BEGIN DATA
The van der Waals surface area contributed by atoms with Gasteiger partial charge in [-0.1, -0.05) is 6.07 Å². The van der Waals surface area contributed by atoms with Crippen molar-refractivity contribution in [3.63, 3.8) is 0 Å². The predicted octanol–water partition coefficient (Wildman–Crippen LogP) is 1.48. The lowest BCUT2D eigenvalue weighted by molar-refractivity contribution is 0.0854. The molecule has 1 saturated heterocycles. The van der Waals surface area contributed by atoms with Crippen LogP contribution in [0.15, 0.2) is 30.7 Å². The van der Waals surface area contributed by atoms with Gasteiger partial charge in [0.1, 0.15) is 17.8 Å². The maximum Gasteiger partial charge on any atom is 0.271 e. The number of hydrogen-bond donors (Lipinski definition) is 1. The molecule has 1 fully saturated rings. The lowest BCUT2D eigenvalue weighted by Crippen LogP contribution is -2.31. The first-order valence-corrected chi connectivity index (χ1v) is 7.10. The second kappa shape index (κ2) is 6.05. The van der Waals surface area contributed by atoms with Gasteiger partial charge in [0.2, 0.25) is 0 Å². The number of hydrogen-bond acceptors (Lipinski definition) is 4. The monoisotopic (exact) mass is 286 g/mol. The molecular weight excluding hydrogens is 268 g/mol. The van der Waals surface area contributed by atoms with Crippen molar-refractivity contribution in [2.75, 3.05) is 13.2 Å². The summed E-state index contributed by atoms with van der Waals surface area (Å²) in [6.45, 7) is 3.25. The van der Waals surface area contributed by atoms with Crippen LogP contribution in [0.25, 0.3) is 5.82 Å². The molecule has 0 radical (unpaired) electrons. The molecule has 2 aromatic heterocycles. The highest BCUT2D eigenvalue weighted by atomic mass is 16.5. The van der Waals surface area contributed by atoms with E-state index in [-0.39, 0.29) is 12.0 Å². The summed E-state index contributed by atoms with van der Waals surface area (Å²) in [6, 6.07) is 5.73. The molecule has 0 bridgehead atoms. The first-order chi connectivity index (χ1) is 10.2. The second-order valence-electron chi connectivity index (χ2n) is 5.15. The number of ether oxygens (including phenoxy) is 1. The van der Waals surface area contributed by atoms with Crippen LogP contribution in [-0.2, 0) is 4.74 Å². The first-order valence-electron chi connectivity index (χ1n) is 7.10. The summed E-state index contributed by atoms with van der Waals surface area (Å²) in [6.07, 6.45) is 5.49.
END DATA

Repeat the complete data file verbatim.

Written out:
The van der Waals surface area contributed by atoms with Gasteiger partial charge in [-0.1, -0.05) is 6.07 Å². The van der Waals surface area contributed by atoms with Crippen molar-refractivity contribution in [3.63, 3.8) is 0 Å². The predicted octanol–water partition coefficient (Wildman–Crippen LogP) is 1.48. The lowest BCUT2D eigenvalue weighted by molar-refractivity contribution is 0.0854. The molecule has 1 saturated heterocycles. The van der Waals surface area contributed by atoms with Crippen LogP contribution in [0.15, 0.2) is 30.7 Å². The van der Waals surface area contributed by atoms with Gasteiger partial charge in [0.1, 0.15) is 17.8 Å². The maximum Gasteiger partial charge on any atom is 0.271 e. The number of hydrogen-bond donors (Lipinski definition) is 1. The molecule has 1 fully saturated rings. The lowest BCUT2D eigenvalue weighted by Crippen LogP contribution is -2.31. The first-order valence-corrected chi connectivity index (χ1v) is 7.10. The second kappa shape index (κ2) is 6.05. The van der Waals surface area contributed by atoms with Gasteiger partial charge in [0.2, 0.25) is 0 Å². The number of hydrogen-bond acceptors (Lipinski definition) is 4. The monoisotopic (exact) mass is 286 g/mol. The molecular weight excluding hydrogens is 268 g/mol. The van der Waals surface area contributed by atoms with Crippen molar-refractivity contribution in [2.75, 3.05) is 13.2 Å². The summed E-state index contributed by atoms with van der Waals surface area (Å²) in [6.45, 7) is 3.25. The van der Waals surface area contributed by atoms with Crippen LogP contribution in [0.25, 0.3) is 5.82 Å². The molecule has 0 radical (unpaired) electrons. The molecule has 2 aromatic heterocycles. The highest BCUT2D eigenvalue weighted by atomic mass is 16.5. The van der Waals surface area contributed by atoms with E-state index in [-0.39, 0.29) is 12.0 Å². The summed E-state index contributed by atoms with van der Waals surface area (Å²) in [6, 6.07) is 5.73. The molecule has 0 bridgehead atoms. The first-order chi connectivity index (χ1) is 10.2. The second-order valence-electron chi connectivity index (χ2n) is 5.15. The number of ether oxygens (including phenoxy) is 1. The van der Waals surface area contributed by atoms with Crippen LogP contribution in [-0.2, 0) is 4.74 Å². The first-order valence-electron chi connectivity index (χ1n) is 7.10. The summed E-state index contributed by atoms with van der Waals surface area (Å²) in [6.07, 6.45) is 5.49.